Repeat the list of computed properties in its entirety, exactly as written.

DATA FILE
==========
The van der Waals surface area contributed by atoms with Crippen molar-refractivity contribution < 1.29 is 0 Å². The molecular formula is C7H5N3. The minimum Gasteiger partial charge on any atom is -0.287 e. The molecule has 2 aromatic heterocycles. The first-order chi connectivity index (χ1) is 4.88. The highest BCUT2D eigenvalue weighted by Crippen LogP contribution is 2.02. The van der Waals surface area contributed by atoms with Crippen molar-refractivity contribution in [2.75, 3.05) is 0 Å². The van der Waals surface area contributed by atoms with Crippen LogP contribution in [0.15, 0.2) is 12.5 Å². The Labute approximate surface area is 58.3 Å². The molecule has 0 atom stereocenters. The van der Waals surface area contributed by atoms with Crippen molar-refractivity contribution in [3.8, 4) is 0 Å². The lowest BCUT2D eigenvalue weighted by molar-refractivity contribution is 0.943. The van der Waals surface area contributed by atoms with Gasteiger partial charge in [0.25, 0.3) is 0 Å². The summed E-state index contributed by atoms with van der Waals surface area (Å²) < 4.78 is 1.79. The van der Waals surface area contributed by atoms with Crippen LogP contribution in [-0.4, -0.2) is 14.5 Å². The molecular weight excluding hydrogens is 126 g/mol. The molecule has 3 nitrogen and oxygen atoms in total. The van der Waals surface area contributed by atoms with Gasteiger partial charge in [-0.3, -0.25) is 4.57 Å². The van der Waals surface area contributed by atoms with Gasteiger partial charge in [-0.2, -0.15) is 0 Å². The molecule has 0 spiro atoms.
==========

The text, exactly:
The van der Waals surface area contributed by atoms with Crippen molar-refractivity contribution < 1.29 is 0 Å². The molecular formula is C7H5N3. The minimum Gasteiger partial charge on any atom is -0.287 e. The molecule has 2 aromatic heterocycles. The first-order chi connectivity index (χ1) is 4.88. The highest BCUT2D eigenvalue weighted by Crippen LogP contribution is 2.02. The van der Waals surface area contributed by atoms with Crippen molar-refractivity contribution in [2.75, 3.05) is 0 Å². The van der Waals surface area contributed by atoms with Crippen LogP contribution in [0.15, 0.2) is 12.5 Å². The Labute approximate surface area is 58.3 Å². The molecule has 0 atom stereocenters. The van der Waals surface area contributed by atoms with Crippen molar-refractivity contribution in [3.8, 4) is 0 Å². The lowest BCUT2D eigenvalue weighted by molar-refractivity contribution is 0.943. The van der Waals surface area contributed by atoms with Gasteiger partial charge in [0.25, 0.3) is 0 Å². The summed E-state index contributed by atoms with van der Waals surface area (Å²) < 4.78 is 1.79. The van der Waals surface area contributed by atoms with Crippen LogP contribution in [-0.4, -0.2) is 14.5 Å². The molecular weight excluding hydrogens is 126 g/mol. The molecule has 3 nitrogen and oxygen atoms in total. The van der Waals surface area contributed by atoms with Gasteiger partial charge in [-0.3, -0.25) is 4.57 Å². The van der Waals surface area contributed by atoms with Gasteiger partial charge in [-0.2, -0.15) is 0 Å². The molecule has 0 spiro atoms.